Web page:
Third, good labor coverage allows us to see the faces behind dry economic statistics — to see whose communities are being affected by changes in our economy and how. Al Jazeera America gave an outlet to such coverage; it helped to fill a critical gap in American journalism, putting significant resources behind stories that rarely found audiences elsewhere. The site showed the world that readers were engaged in this conversation, and indeed, wanted more.
The economic situation looks bleak to many of us working in 2016. In fact, in 1929, the level of inequality in this country looked a lot like it does today: a huge boom for some, frightening debt for many and an uncertain future for most. But Americans organized. They formed unions to win fair conditions in their workplaces. By taking such measures as public demonstrations, active political participation in city and state government, and mass sit-down strikes to shut down workplaces, they won laws establishing collective bargaining, minimum wage and Social Security. Those institutions law underpinned the broadly egalitarian growth of the next 40 years.
As political organizations, labor unions were the institutional bulkhead providing the lobbying muscle and electoral legwork behind Medicaid, Medicare, the Civil Rights Act, the Voting Rights Act and the Occupational Safety and Hazard Administration.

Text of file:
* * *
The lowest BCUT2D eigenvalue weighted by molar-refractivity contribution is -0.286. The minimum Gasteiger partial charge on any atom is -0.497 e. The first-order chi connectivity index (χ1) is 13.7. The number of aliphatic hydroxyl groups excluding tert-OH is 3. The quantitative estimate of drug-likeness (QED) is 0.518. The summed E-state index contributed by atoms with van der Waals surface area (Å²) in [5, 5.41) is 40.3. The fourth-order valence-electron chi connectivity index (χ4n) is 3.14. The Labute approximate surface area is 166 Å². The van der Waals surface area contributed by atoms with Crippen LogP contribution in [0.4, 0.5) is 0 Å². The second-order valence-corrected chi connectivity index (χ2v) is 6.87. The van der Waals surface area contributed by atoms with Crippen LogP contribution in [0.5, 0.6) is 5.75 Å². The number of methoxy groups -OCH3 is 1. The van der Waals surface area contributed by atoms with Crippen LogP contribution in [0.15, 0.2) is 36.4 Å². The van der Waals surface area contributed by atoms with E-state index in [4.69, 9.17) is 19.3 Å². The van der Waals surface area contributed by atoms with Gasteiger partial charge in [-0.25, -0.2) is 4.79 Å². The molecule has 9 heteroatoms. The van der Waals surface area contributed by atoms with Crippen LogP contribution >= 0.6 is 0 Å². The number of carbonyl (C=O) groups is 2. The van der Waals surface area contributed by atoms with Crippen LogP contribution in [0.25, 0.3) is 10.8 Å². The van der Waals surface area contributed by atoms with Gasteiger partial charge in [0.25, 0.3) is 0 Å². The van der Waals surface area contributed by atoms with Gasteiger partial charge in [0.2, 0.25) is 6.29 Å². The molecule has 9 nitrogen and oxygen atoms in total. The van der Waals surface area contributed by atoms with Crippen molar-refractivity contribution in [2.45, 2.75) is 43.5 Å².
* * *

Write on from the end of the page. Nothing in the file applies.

They were able to do so, in part, because of a journalistic culture that considered the demands of working people reasonable and worth listening to — as a legitimate part of the public conversation. As part of the broader mobilization of civil society, journalism helped ensure that these demands would not be dismissed as naïve or merely self-interested. By setting the terms of the conversation, the media set the terms of the possible.
Today the economy is changed. While manufacturing hasn’t disappeared, it is the service sector today that is creating the most jobs. The bulk of today’s workers are home health aides and food service workers. They are retail salespeople and nursing assistants. They are warehouse movers and data-entry clerks.
While these jobs are providing much-needed services, the truth is that most of them are not good jobs in the old sense. They often pay low wages and have few benefits. Opportunities for promotion are limited, and the positions themselves aren’t secure.
What determines whether these jobs will be able to support middle-class families with the same aspirations as generations past is not an iron law of economics. Rather, it is a question of bargaining power. It is a question of whether people are willing to stand up and negotiate for a different future — and whether our society continues to afford them the legal right to do so.
This is why labor coverage is essential. Whether it’s low wage workers joining in the Fight for $15, or adjunct professors trying to secure a decent contract, or service employees dealing with subcontracting in Silicon Valley, today’s employees are struggling to make sure our new economy is one that sustains more than just the fortunate few at the top. Whether they register with the public, however, is determined largely by the media.
Collectively, these struggles will determine whether or not new jobs will be good jobs. Although they are often not stories we see in the news, they tell us what the future is going to look like for a majority of Americans, and whether or not this is going to be a just future. It is up to us to demand that news outlets cover these stories. And it is up to us, through engagement at work and at the polls, to help create movements that cannot be ignored.